Posted on March 9, 2020 by Kendall Jones and James Watson, Wildlife Conservation Society
In 1990, as NASA’s Voyager I spacecraft traveled beyond Neptune’s orbit on the way to becoming the first human-made object ever to leave our solar system, its imaging team implemented an idea originally proposed by astronomer Carl Sagan, turning the camera around for one last look at Earth before entering interstellar space.
The image it beamed back showed Earth as nothing more than a pale blue dot. Sagan observed: “Our planet is a lonely speck in the great enveloping cosmic dark. In our obscurity, in all this vastness, there is no hint that help will come from elsewhere to save us from ourselves.”
So, how are we faring as custodians of the blue part of our planet, Earth’s oceans? Unfortunately, the answer seems to be: very poorly. In a new study published in One Earth, we aimed to assess what is needed to save Earth’s marine biodiversity and ensure our oceans have some level of health. To do so, we first had to grapple with challenges now facing global marine life.
Commercial fishing now takes place over a surface area four times the size of land-based agriculture. Much of this has been completely unsustainable, as we have depleted 90 percent of important species. Large fish have been harvested so heavily that they have been virtually wiped out in many places. Indeed, studying coral reefs today has been compared to trying to understand the Serengeti by studying termites and locusts while ignoring the wildebeest and lions.
It is clear to scientists that this scale of extraction cannot go on forever. Despite their immensity, Earth’s oceans can and will be irreversibly depleted of life if nothing is changed. This will have a profound impact on the 2.8 billion people who rely on seafood as an important source of protein, and the millions who rely on fishing for their livelihoods. Existing conservation efforts are undoubtedly insufficient.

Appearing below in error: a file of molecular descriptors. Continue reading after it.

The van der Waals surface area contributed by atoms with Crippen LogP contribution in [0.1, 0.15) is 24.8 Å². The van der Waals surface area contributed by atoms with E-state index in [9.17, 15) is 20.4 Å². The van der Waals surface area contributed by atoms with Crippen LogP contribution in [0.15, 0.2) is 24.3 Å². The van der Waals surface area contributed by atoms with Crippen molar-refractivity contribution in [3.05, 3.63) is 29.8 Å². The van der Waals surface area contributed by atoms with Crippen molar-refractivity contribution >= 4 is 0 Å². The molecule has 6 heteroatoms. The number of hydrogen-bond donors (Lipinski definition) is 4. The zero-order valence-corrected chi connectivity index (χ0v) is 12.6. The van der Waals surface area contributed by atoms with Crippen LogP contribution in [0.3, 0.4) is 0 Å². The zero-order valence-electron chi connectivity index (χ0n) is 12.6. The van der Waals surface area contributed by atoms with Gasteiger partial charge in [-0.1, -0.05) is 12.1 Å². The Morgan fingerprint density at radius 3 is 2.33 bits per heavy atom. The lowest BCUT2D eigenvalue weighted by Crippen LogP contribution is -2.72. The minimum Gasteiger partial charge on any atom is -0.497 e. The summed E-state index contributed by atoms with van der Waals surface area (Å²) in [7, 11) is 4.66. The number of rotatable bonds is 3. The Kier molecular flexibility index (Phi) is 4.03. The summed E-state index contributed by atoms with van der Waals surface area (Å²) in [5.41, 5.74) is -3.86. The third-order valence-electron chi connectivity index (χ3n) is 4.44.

To begin thinking about how to address this crisis, we first mapped out existing conservation zones, areas of international importance for biodiversity (known as key biodiversity areas), and areas where human impacts on the ocean are extremely low (known as marine wildernesses).
Next, we used a mathematical algorithm to identify additional areas for conservation in order to preserve a portion of habitat for more than roughly 22,000 marine species (all the species whose distribution is known). We found that 8.5 million square kilometers of new conservation areas would be required.
We then looked at the main threats facing these areas, allowing conservationists to determine the most appropriate strategies to preserve biodiversity within them.
Because fishing impacts almost all coastal areas, conserving them might require restrictions on destructive fishing practices (e.g., bottom trawling) or science-based catch limits to stop overharvesting. In other areas, marine conservation might actually require action on land, to stop runoff of harmful fertilizers and pesticides.
Importantly, our plan is not just about strict marine protected areas. Effective ocean conservation will require a broad range of strategies that include no-fishing zones, community marine reserves and broader policies to put an end to illegal and unsustainable commercial fishing operations. Furthermore, it will almost certainly require a formal process to regulate use of the high seas (something that is currently being debated by the United Nations).
The world’s governments are scheduled to gather in China this year to sign an agreement that will guide global conservation for the next 10 years. Known as the Post-2020 Global Biodiversity Framework, this agreement has the potential to be a watershed moment for biodiversity conservation just as the Paris Agreement was for climate change.
“Like it or not,” said Sagan as the Voyager surged beyond Pluto, “for the moment the Earth is where we make our stand.”
Given the connected nature of the ocean, a piecemeal approach is doomed to fail. The success of the Post-2020 Biodiversity Framework depends on collective action. Our science shows that the necessary scale of action is now clear, both for the ocean and on land—but the fate of Earth’s biodiversity hangs on the willingness of governments and industry to act.
This article originally appeared on Scientific American's website and can be viewed here.